(First name required.)

Now for real glory, name some carbs that preceded his patent.

....Cotten[/quote]

Post Sun Mar 01, 2009 7:38 pm

Posts: 2688
Location: Los Angeles, CA
Huck wrote:
Here's another "Grant's Tomb" question for which the "right" answer is only popular folklore:
Karl Benz
(First name required.)

Now for real glory, name some carbs that preceded his patent.

....Cotten
[/quote]

Google sez,
The carburetor was invented by Karl Benz in 1885 and patented in 1886. It was apparently also invented by the Hungarian engineers János Csonka and Donát Bánki in 1893.[citations needed] Frederick William Lanchester of Birmingham, England experimented early on with the wick carburetor in cars. In 1896 Frederick and his brother built the first petrol driven car in England

Post Sun Mar 01, 2009 11:38 pm

Posts: 1035
Location: Ojo Caliente,NM,USA
Wilhelm Maybach who worked with Gottlieb Daimler is credited with the first functional Carb. Carl Benz is sometimes credited since he added the butterfly throttle valve. But all any of them did was to add air and fuel controls to the already invented venturi which is variously credited to Dr. Allen De Vilbiss, Giovanni Venturi and Clemens Hershel.
Dusty

Post Wed Mar 04, 2009 8:20 pm

Posts: 3158
Location: Central Illinois, USA
Geez, Dusty,...
Giovanni Venturi died in 1822!

Everybody went for the extra credit, but nobody gave the U.S. Patent Office answer: http://www.batesvilleareahistoricalsociety.org/03histories/06people/06georgeschebler.html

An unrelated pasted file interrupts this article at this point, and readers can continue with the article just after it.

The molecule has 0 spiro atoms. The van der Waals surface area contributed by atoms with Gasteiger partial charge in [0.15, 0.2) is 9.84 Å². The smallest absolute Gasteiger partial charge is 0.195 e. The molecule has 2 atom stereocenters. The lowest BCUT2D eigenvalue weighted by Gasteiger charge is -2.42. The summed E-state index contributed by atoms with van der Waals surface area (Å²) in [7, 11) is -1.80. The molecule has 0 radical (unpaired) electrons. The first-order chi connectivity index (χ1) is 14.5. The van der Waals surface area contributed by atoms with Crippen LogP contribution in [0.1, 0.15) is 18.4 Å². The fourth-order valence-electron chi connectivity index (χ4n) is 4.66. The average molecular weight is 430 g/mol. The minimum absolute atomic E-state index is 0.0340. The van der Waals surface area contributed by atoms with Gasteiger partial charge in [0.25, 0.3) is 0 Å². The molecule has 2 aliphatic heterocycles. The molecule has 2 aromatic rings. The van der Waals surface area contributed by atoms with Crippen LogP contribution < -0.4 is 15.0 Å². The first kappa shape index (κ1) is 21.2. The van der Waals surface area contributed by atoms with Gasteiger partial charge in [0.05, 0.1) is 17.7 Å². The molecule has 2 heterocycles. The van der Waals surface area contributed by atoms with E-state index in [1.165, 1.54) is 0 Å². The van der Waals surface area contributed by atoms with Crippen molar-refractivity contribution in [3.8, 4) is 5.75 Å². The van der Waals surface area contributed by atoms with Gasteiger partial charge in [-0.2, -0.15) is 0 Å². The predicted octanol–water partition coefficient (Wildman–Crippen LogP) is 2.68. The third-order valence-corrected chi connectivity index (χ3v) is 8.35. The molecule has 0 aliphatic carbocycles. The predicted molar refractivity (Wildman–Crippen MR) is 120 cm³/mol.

It would be pure revisionism to say his 1902 carburetors were the first, but he did develop the dual-circuit configuration that American motorcycles depended upon from '12 to very modern times.

....Cotten
Attachments
maybach3.jpg
Wilhelm Maybach's carbs fed Zeppelins and Panzers
maybach3.jpg (16.66 KiB) Viewed 20849 times
Last edited by Cotten on Thu Mar 05, 2009 8:58 am, edited 1 time in total.

Post Wed Mar 04, 2009 9:25 pm

Posts: 2688
Location: Los Angeles, CA
I'm sorry. I thought the question was "Who "invented" the carburetor?". Not who first patented it in the USA.

Post Thu Mar 05, 2009 9:12 am

Posts: 3158
Location: Central Illinois, USA
Here's where the tomato can legend began:
http://en.wikipedia.org/wiki/Glenn_Curtiss

....Cotten

Post Thu Mar 05, 2009 1:37 pm

Posts: 2688
Location: Los Angeles, CA
Cotten,
Are you dodging the question? The first carburetor patented in the United States was not Who invented" the carburetor?". There is a big difference between the two.
Also it sounds like whoever wrote that story on Glenn Curtis morphed the H-D legend into the Curtis legend.

Post Thu Mar 05, 2009 8:48 pm

Posts: 3158
Location: Central Illinois, USA
Chris!

It's hard to dodge my own question any more than when I asked it with quote marks around "inventor" in the first place.

My whole point is that the "right" answer is often determined by where one lives, by one's favorite make of machine, or the colorful hearsay that is easiest to repeat.

....Cotten